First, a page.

Big Four Tractor Restorations: A Global Endeavor

Minnesota machinist plays role in restoration of 11 Big Four tractors.

| March 2014

Ever wondered how to define the phrase “mind boggling”? Just ask Al Severson. The Blooming Prairie, Minn., machinist is juggling the restoration of not one but 11 Big Four tractors.

Fortunately for Al’s mental health, only two Big Four tractors (both of which are his) are physically present in his shop. The rest are scattered across the globe, but the Internet has brought them close together. When Al documented the experience of restoring a Big Four and posted it online at Smokstak, owners of the rare prairie tractors started coming out of the woodwork … and they all needed parts and information.

In addition to his own pair, Al is involved with restoration of four Big Four tractors in the U.S., three in Australia and one each in South Africa and the Netherlands. “All I send to owners overseas is information,” he says, “typically sketches or prints of different parts of the tractor, because I don’t want to deal with customs and all that. It works both ways. I help them out; they help me out with information, too.”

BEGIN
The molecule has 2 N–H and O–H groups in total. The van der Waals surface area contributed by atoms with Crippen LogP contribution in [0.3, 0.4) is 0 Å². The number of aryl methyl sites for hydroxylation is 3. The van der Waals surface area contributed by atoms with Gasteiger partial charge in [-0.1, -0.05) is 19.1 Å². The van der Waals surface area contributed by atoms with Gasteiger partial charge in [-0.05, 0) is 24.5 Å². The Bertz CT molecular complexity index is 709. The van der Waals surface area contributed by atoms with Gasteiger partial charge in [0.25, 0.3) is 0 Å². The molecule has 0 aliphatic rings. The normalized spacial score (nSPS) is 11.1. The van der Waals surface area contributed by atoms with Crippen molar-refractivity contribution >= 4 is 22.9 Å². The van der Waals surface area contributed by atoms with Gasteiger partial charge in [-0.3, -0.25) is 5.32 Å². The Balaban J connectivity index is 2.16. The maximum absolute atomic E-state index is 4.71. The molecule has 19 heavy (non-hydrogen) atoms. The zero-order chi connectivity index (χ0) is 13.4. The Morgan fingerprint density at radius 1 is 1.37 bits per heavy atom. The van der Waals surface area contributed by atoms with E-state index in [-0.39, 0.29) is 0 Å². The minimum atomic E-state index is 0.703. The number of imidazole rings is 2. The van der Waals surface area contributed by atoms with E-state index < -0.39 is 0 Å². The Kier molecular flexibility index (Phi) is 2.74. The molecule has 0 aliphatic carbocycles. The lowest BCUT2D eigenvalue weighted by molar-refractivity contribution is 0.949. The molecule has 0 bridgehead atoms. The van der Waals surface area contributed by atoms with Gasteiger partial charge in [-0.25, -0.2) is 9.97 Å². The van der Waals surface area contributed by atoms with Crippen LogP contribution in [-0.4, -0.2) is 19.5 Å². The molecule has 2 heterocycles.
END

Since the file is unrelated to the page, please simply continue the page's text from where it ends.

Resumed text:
The group of 11 enthusiasts on four continents is tight-knit; members freely share information and parts. “It has truly become a worldwide group,” Al says. “If one person has a part you need and we have a part they need, we work together and everybody is satisfied. We end up being the central point for most of the parts being made for the Big Fours in the U.S.” Some need only minor parts; others require complete engine and transmission rebuilds — but he is up to speed on all of them.

The Big Four, a member of the class known as prairie tractors, is a rare tractor; just 25 are known to exist. The Big Four was built by Gas Traction Co., Minneapolis, until 1912, when Emerson-Brantingham Co., Rockford, Ill., bought out Gas Traction. Emerson-Brantingham continued to build the Big Four for several years.